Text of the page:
martes, 14 de junio de 2011

Idioms 2

A month of Sundays.
A month of Sundays is a long period of time: I haven't seen her in a month of Sundays.

If things are A OK, they are absolutely fine.

A penny for your thoughts.
This idiom is used as a way of asking someone what they are thinking about.

A penny saved is a penny earned.
This means that we shouldn't spend or waste money, but try to save it.

A picture is worth a thousand words.
A picture can often get a message across much better than the best verbal description.

A poor man's something.
Something or someone that can be compared to something or someone else, but is not as good is a poor man's version; a writer who uses lots of puns but isn't very funny would be a poor man's Oscar Wilde.

A pretty penny
If something costs a pretty penny, it is very expensive.

A problem shared is a problem halved.
If you talk about your problems, it will make you feel better.

A rising tide lifts all boats.
This idiom, coined by John F Kennedy, describes the idea that when an economy is performing well, all people will benefit from it.

A rolling stone gathers no moss.
People say this to mean that that an ambitious person is more successful than a person not trying to achieve anything. Originally it meant the opposite and was critical of people trying to get ahead.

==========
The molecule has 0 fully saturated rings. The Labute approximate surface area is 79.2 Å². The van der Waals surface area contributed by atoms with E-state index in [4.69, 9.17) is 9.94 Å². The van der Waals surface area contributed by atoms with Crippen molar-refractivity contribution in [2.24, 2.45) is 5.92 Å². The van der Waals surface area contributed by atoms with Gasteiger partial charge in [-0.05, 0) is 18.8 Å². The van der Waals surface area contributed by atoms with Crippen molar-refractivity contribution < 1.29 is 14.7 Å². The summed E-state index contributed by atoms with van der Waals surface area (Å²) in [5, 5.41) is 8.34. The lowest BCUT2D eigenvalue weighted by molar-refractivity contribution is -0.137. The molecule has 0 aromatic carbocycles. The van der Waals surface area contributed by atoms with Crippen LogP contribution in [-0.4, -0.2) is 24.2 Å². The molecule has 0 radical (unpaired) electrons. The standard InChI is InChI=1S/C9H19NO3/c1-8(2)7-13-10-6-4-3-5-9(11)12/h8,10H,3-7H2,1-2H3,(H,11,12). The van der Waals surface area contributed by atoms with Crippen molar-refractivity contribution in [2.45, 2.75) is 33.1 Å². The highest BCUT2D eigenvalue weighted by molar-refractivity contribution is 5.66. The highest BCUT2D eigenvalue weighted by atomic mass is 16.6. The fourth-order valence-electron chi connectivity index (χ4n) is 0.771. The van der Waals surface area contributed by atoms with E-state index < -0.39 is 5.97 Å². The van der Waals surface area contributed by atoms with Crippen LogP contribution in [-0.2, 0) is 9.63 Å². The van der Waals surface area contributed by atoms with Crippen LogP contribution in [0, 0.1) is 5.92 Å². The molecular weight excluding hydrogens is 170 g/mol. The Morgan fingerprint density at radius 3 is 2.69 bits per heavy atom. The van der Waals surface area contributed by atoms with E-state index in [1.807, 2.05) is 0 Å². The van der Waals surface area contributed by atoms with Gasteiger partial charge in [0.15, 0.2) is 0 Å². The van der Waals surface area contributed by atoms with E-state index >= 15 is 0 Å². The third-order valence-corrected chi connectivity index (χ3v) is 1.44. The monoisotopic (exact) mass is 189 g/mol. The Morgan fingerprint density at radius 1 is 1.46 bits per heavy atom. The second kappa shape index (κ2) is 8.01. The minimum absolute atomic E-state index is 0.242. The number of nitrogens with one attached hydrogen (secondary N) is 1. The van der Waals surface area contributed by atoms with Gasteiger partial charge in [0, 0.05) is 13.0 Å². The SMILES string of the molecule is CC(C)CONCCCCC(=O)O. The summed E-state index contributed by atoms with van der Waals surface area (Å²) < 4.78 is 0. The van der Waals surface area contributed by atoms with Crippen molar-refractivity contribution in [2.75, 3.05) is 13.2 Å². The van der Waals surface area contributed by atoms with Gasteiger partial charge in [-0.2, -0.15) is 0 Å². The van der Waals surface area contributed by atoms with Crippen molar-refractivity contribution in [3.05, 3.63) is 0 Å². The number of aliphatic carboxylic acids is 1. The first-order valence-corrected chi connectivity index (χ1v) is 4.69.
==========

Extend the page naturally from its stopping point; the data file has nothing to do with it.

A slice off a cut loaf is never missed.
Used colloquially to describe having sexual intercourse with someone who is not a virgin, especially when they are in a relationship. The analogy refers to a loaf of bread; it is not readily apparent, once the end has been removed, exactly how many slices

A steal If something is a steal.
it costs much less than it is really worth.

A still tongue keeps a wise head.
Wise people don't talk much.

A textbook case.
A textbook case, it is a classic or common example of something.

A watched pot never boils.
Some things work out in their own time, so being impatient and constantly checking will just make things seem longer.

If something is A1, it is the very best or finest.

Abide by a decision.
If you abide by a decision, you accept it and comply with it, even though you might disagree with it.

Abject lesson (India)
An abject lesson serves as a warning to others. (In some varieties of English 'object lesson' is used.)

About as useful as a chocolate teapot.
Someone or something that is of no practical use is about as useful as a chocolate teapot.

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